As ever, last week’s discussions on the European Union’s proposed changes to banking bonus rules failed to produce anything conclusive. This was the 33rd such ‘trialogue’ on the subject according to Sven Giegold, a German Member of the European Parliament (MEP) who has participated in the talks. None of the previous trialogues came to anything. Maybe it was unreasonable to think last week’s would.
The matter has not gone away, however. A spokesperson for one UK MEP told us yet another trialogue is scheduled for tomorrow. In the meantime, Giegold said the UK’s chances of stopping the European Union imposing its cap on bonuses at 100% of salaries (200% with the approval of two thirds of shareholders) is close to zero. The UK lacks the support needed to gain a qualified majority in the European Council, he said.
Giegold, a 43-year-old MEP who is the economic policy spokesman for the German Green party in Europe, has been vocal about the need to restrain banks and bankers. He said the former are dangerous and the latter are unfairly rewarded.
Bankers make money from the intelligent use of, “information asymmetries,” Giegold told us. “In finance you get a high income, even if your performance was mediocre or worse,” he added. Giegold contrasted bankers to footballers, whose pay he said is acceptable and genuinely performance-related: “If you’re a football player, you get a lot of money because you are playing good football.”
While Giegold said the UK’s attempts to dilute the EU’s bonus rule may fail, evidence of the UK government’s increasingly desperate behind-the-scenes machinations has come to light.
Last week, the UK circulated a ‘non-paper’ suggesting compromises that would make the EU bonus rules more palatable to the City. UK MEPs say the paper was produced by the Treasury, which did not respond to a request for comment. You can see a copy of this paper, including various crossings out and amendments, if you click the following link: CRD4 Alternative Proposal on Remuneration 4 (3).
Among other things, the UK’s negotiating paper suggests that:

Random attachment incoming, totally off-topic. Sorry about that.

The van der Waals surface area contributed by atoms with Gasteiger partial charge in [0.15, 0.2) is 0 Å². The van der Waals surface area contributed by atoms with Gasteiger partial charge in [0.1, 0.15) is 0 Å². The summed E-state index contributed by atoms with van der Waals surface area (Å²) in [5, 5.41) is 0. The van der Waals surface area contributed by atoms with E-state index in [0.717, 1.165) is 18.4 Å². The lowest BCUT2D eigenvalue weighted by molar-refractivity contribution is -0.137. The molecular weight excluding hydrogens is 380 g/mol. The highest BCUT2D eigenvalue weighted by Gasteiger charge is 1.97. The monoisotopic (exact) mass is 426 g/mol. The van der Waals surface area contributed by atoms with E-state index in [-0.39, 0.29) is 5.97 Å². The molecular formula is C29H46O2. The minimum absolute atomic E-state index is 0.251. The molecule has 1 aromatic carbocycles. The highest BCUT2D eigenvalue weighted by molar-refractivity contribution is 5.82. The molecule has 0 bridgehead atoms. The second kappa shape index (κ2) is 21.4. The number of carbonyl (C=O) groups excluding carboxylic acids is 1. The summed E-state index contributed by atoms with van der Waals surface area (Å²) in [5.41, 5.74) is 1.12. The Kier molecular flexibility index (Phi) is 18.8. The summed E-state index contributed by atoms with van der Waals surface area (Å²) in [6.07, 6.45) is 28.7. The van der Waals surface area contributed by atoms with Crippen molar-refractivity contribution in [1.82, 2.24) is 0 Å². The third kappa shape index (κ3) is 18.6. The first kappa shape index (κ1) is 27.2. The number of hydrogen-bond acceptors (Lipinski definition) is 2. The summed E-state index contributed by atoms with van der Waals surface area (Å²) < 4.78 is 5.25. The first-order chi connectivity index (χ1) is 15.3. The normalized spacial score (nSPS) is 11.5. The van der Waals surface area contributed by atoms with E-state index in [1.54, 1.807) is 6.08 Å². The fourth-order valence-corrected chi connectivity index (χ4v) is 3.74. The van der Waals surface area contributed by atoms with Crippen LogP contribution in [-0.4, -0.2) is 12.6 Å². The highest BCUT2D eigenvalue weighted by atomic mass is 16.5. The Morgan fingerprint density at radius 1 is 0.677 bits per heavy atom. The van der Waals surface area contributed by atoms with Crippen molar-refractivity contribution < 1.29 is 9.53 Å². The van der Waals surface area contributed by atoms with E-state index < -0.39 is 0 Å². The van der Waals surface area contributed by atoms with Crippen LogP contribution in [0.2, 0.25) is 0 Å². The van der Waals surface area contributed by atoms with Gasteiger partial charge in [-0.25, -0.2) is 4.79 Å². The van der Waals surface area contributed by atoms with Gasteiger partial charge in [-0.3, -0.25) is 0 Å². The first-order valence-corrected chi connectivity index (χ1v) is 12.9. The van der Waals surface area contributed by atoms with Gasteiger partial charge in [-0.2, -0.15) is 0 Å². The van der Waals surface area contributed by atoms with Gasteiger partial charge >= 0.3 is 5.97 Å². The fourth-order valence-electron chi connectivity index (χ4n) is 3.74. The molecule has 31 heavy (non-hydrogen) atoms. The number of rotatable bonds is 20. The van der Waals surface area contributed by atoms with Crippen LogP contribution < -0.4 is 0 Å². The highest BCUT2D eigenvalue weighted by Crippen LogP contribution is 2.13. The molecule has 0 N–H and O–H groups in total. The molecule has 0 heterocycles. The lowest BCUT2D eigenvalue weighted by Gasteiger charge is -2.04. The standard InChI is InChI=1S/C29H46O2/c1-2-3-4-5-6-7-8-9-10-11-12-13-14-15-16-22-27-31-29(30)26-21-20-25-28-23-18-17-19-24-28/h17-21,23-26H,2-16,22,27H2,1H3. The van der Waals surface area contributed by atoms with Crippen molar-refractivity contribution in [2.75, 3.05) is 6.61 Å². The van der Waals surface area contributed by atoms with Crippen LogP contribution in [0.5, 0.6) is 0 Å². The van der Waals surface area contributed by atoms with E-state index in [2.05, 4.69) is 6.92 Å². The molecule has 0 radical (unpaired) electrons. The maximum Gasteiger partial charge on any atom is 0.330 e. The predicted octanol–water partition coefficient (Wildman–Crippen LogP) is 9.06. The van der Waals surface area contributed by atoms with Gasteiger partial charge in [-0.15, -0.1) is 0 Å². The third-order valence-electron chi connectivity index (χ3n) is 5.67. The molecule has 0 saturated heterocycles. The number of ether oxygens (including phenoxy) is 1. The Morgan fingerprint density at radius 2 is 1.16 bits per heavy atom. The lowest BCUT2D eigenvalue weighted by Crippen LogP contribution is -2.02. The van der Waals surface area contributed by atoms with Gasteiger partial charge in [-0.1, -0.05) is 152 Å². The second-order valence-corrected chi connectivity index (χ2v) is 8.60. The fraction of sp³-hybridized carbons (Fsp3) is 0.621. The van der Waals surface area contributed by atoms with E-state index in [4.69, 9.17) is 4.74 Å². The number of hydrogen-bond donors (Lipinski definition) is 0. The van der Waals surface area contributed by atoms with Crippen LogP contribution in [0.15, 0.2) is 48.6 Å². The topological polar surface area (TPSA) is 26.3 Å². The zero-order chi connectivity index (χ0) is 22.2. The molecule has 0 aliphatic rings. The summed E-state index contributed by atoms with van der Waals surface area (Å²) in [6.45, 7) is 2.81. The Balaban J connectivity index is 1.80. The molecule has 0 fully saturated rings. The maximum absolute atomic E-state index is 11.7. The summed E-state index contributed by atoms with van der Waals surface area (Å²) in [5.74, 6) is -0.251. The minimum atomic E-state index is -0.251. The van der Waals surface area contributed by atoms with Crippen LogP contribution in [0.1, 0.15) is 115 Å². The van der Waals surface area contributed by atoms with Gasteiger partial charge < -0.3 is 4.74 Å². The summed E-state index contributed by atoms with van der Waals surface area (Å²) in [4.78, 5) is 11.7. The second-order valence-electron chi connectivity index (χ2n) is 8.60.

– A bonus cap should still be introduced, with majority shareholder approval, but the cap should not be hard and the EU should not set the limits. If this were accepted, shareholders could vote to cap bonuses at five times salaries, which would be far less punitive.
– There should be an absolute cap, but only on upfront cash bonuses. This would be stricter than currently proposed by the EU, which has avoided talk of absolute caps, but would apply only to the cash element of bonuses – leaving banks to pay as much as they want in deferred stock.
– Variable remuneration should be defined only as remuneration paid over a three year period. If this were accepted by the EU, banks would be free to pay as much as they want in bonuses deferred for three years or longer.
– Subsidiaries of non-EU banks should be exempt from the cap. The UK suggests it would be impractical for branches of US banks, for example, to vote on a local EU bonus cap. Instead, these banks should be governed by global remuneration requirements. If this were accepted by the EU, US banks operating in the City of London would be spared the bonus cap. The UK also requests that subsidiaries of EU banks should not have to apply the cap outside the EU, which would leave Barclays (for example) free to pay high bonuses on Wall Street.
Insiders tell us there have been various amendments to the UK’s negotiating paper since it was written last week. Deletions in the version we’ve linked to above suggest the UK negotiating team has been frantically altering its position. Initially, the UK proposed that two thirds of shareholders should be compelled to vote on bonuses as a proportion of salaries; this was later reduced to 50%. The UK also appears to have toyed with suggesting that 60% of bonuses above €200k should be deferred (current policy being that 60% of bonuses for registered staff should be deferred), but crossed this out in favour of “particularly high” bonuses being mandatorily deferred instead.